Adam Collins from Xpres explains how to create an eye-catching design combining a direct-to-garment print with Reflectra retroreflective film

The finished shirt viewed under conventional lighting (l) – the hidden Images logo in orange Reflectra is virtually invisible against the DTG print. When the same shirt is viewed under flashlight in the dark, the Images logo ‘appears’.

For companies that want their logo to stand out or those looking for an attention-grabbing marketing campaign, adding a retroreflective film to a T-shirt or other brandable apparel style can be a surefire winner. One way to achieve a truly memorable result is to combine a direct-to-garment (DTG) print with a Reflectra film in a mixed media design, says Adam Collins, product development executive at Xpres.

Unlike conventional retroreflective transfer materials, which are available only in silver, the Reflectra transfer films come in a range of colours. The latest addition to the range is Sensation, which also works well in combination with flex or flock foils. This translucent reflective film has been specially developed to rest “almost invisibly” on top of the garment. When applied to textiles, it is hardly noticeable in normal light, but it is activated the moment it is in contact with direct light or flashes from cameras or smartphones.

Adam points out that there is no right or wrong way to create a print with this combination of decoration processes – it all comes down to the effect you’re after and your own creativity. For example, the Reflectra film could be used to create hidden messages and elements within a design. “You can match the colours in the image as well as make areas stand out. If you create a London skyline, for example, you can make the road markings and buildings light up in the dark. Another T-shirt in our showroom is a comedy one that has a speech bubble featuring a visible line of the joke with the punchline below created in Sensation film so it’s hidden until the light hits it.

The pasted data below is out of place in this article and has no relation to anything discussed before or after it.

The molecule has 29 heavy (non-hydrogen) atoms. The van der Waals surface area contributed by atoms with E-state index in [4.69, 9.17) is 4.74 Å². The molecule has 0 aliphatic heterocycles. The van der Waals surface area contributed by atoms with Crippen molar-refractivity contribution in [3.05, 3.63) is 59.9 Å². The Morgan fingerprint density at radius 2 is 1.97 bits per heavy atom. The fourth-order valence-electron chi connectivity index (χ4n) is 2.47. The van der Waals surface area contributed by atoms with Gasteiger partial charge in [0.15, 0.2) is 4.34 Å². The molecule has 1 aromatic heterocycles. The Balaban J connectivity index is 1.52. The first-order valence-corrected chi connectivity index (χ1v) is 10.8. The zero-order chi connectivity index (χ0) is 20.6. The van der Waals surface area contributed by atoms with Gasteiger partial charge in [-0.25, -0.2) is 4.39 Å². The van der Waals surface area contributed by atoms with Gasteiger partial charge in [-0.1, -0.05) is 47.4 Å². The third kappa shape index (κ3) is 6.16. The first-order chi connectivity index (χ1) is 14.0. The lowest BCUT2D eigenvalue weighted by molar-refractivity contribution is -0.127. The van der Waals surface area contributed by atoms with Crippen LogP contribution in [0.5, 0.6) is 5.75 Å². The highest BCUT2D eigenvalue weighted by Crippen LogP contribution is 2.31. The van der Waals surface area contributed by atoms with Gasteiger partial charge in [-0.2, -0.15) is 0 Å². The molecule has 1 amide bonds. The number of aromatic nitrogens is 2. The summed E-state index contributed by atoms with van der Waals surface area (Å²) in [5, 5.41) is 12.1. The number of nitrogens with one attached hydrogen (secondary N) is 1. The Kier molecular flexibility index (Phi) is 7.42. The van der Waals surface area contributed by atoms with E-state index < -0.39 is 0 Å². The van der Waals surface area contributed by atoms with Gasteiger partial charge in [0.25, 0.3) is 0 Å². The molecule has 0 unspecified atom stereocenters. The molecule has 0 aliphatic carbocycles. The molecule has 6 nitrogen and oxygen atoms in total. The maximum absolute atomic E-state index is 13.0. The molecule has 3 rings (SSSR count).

“Alternatively, you can match the colour of the film with the print. We made a telephone box with red Reflectra, which, when you shine a light on it, shines back with a red colour: the fluorescent ones look particularly good. For the Images step-by-step design we used an orange Reflectra material that matches the colour of the DTG print.”

DTG is ideal for this type of work, adds Adam, as it offers significantly lower set-up costs than screen printing. It is also quicker to set up each design, although you also have to factor in the weeding of the Reflectra film, which will affect the overall production time. Nevertheless, short runs, one-offs and personalised prints are all easily and affordably achieved.

Adam reports that the combination of DTG and Reflectra holds particular appeal for the fashion market, but he adds that corporates are seeing the potential of the technique too. “A company could have its logo in its company colours in Reflectra on a T-shirt, giving it a look that can’t be achieved with normal reflective material, which is simply silver. Businesses can either have their colours showing through the translucent Sensation film or they can have it in a single colour in their company colours.”

Fun, quirky and offering added value, the DTG/Reflectra combo is an appealing addition to any garment decorator’s portfolio of decoration processes.


Step 1 – Phase One: DTG printing
Pre-treat a dark garment with pre-treatment liquid – either by hand spraying or, as here, using a pre-treatment machine.

Step 2 – Dry the pre-treated garment. Press with a heavy pressure for 45 seconds at 170°C on a heat press using a silicone sheet to protect the plate

Step 3 – Load the garment on to the DTG machine and hit the print button

Step 4 – Once completed, remove the garment from the DTG machine and load it back on to the heat press. Press with a light pressure for 45 seconds at 170°C

Step 5 – Phase Two: Reflectra
Create the design that you’d like to show up in the dark

Step 6 – Load your chosen Reflectra film on to your cutter

Step 7 – Once the film is cut, weed away the excess material. Note the orange colour of the Reflectra film

Step 8 – Place the film face down on to the garment. Press with medium pressure for 15 seconds at 165°C

Step 9 – Wait for the garment to cool, peel the backing away and repress for five seconds at 165°C. Your garment is complete